Agents of hope amid adversity
COFFEE WITH WARREN, with Warren Harbeck
In last week’s column we considered how a Painted Lady butterfly beautifully exemplifies Cochrane authenticity coach David Irvine’s wisdom on adversity in our life journeys. “The adversity journey, the journey to your authentic self, describes the process of surrendering to a time of great difficulty,” he said, “allowing the pain to crack us open, so that a stronger, wiser, kinder person will emerge.”
From the insightful responses I received from our coffee companions, this certainly cracked open your hearts to share with us your own adversity journeys. Forefront in your thinking has been our recent pandemic, the testy weather, climate change, and the economy.
But one line of thought, in particular, has really caught my attention: the extreme adversity faced by many in war-torn Ukraine, parts of the Middle East, and Africa, that has led them to immigrate to Canada. In large measure, they’ve arrived on our shores virtually penniless, but in overcoming their adversity, they are becoming successful contributors to the greater good.
I’m reminded of a letter we received two years ago from Calgary reader Janyce Konkin, President of Peace Africa Alliance Consulting, Educating and Training Centre. As examples of overcoming adversity, she wrote:
“How about the entire scenario of immigrants who are forced from their homelands and must flee to new countries because of wars, dictatorships and persecution for beliefs? They must go through many trials on their road to freedom, including learning a new language, a new system of living, upgrading their education – most often working the most menial of jobs while doing so. They face many trials and tribulations regarding racism and bigotry for being outsiders.”
She cited one of my favourite Old Testament Bible stories, that of Abraham’s great-grandson Joseph. Joseph was the victim of much jealousy and betrayal, and because of that adversity, found himself in an Egyptian prison as a devastating famine neared, the right place at the right time to be God’s instrument of life and hope for his tormentors. (See my column for July 23, 2020, “When life’s the pits, remember Joseph.”)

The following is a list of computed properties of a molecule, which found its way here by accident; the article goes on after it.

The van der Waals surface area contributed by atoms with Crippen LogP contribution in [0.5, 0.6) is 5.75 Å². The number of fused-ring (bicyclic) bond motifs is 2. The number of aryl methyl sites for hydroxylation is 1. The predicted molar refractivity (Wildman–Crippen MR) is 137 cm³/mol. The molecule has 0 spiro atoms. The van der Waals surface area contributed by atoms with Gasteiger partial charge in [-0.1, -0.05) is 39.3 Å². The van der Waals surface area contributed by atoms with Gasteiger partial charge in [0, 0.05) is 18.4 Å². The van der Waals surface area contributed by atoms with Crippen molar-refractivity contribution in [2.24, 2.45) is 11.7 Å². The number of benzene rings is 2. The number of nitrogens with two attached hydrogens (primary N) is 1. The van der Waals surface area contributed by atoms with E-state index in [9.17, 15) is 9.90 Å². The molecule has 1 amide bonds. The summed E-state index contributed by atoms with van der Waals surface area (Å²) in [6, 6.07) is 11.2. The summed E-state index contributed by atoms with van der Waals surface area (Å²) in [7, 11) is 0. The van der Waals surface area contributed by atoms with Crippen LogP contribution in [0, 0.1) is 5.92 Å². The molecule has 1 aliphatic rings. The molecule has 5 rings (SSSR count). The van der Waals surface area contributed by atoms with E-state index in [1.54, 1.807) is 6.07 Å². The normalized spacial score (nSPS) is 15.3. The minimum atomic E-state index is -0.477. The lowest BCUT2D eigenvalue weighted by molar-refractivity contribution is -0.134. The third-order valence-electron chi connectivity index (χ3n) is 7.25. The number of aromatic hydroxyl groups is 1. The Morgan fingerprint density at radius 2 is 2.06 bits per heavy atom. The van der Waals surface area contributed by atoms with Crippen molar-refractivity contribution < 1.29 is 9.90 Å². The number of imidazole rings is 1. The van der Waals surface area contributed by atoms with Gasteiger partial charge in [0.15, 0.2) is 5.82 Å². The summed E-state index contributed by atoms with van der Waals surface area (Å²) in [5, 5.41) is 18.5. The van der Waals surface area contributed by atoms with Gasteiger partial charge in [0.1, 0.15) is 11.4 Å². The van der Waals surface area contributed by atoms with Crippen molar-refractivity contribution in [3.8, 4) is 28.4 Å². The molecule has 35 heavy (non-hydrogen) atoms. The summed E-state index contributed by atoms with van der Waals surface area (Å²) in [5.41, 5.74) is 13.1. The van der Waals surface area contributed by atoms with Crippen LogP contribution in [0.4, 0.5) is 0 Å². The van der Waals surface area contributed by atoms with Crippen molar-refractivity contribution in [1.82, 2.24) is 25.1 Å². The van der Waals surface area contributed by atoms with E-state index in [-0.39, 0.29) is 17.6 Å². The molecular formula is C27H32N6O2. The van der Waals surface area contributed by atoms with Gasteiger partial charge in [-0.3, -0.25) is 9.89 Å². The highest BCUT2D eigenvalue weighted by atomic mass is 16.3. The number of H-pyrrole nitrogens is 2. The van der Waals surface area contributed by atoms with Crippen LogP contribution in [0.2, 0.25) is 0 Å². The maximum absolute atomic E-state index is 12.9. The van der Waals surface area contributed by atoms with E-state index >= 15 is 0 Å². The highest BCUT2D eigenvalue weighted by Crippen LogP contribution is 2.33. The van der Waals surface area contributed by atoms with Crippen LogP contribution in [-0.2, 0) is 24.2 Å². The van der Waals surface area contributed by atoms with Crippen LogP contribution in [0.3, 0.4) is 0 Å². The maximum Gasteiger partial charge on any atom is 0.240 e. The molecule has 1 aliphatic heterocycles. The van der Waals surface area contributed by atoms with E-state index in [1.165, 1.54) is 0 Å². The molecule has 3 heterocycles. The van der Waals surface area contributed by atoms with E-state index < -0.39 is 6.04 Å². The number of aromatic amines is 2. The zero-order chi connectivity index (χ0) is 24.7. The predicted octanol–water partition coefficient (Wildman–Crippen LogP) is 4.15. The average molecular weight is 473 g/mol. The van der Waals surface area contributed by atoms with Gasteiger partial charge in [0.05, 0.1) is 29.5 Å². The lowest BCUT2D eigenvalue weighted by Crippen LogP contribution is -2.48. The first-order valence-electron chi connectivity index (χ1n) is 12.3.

In a similar way, Janyce said, “I believe many of these immigrants see exactly as you have written – that God sent them here to preserve life, even though harm had been intended to them, but God intended it for good in the long term. They have found refuge from famine and war, and a home-away-from-home. These pits have allowed them to be at the right place at the right time, to not only learn new ways but also to help us to learn new ways.”
Indeed, as she noted, these immigrants see themselves in the context of a much bigger picture. Many of them “are not only becoming educated with advanced degrees, but they are using those degrees to help build stronger societies, whether here in their new homes or also influencing matters back in their original homes. They continue to bridge the gaps in so many ways by sending money back home to ensure not just survival of their remaining families, but also to ensure education of the new generations. They also build schools and medical centres for their home communities, ensuring advancement of techniques and knowledge, sharing their new-found methods and wisdom in order to be God’s agent of life and hope.”
Another of our longtime coffee companions, Sandy Corenblum, sees the providential hand of God in all this, just as Joseph did, and just as it is apparent in the Painted Lady butterfly. “Such beauty in your yellow flying friend,” she wrote. “God presents Himself in all shapes and forms. How He needs our love and attention just as much as we need His. As a child I used to pray, ‘God bless God.’” She has reverted to that now also as a senior.
Yes, God bless God. May we echo that in our responses to adversity as agents of blessing to God by bringing hope into the lives of all around us on this troubled planet.
© 2022 Warren Harbeck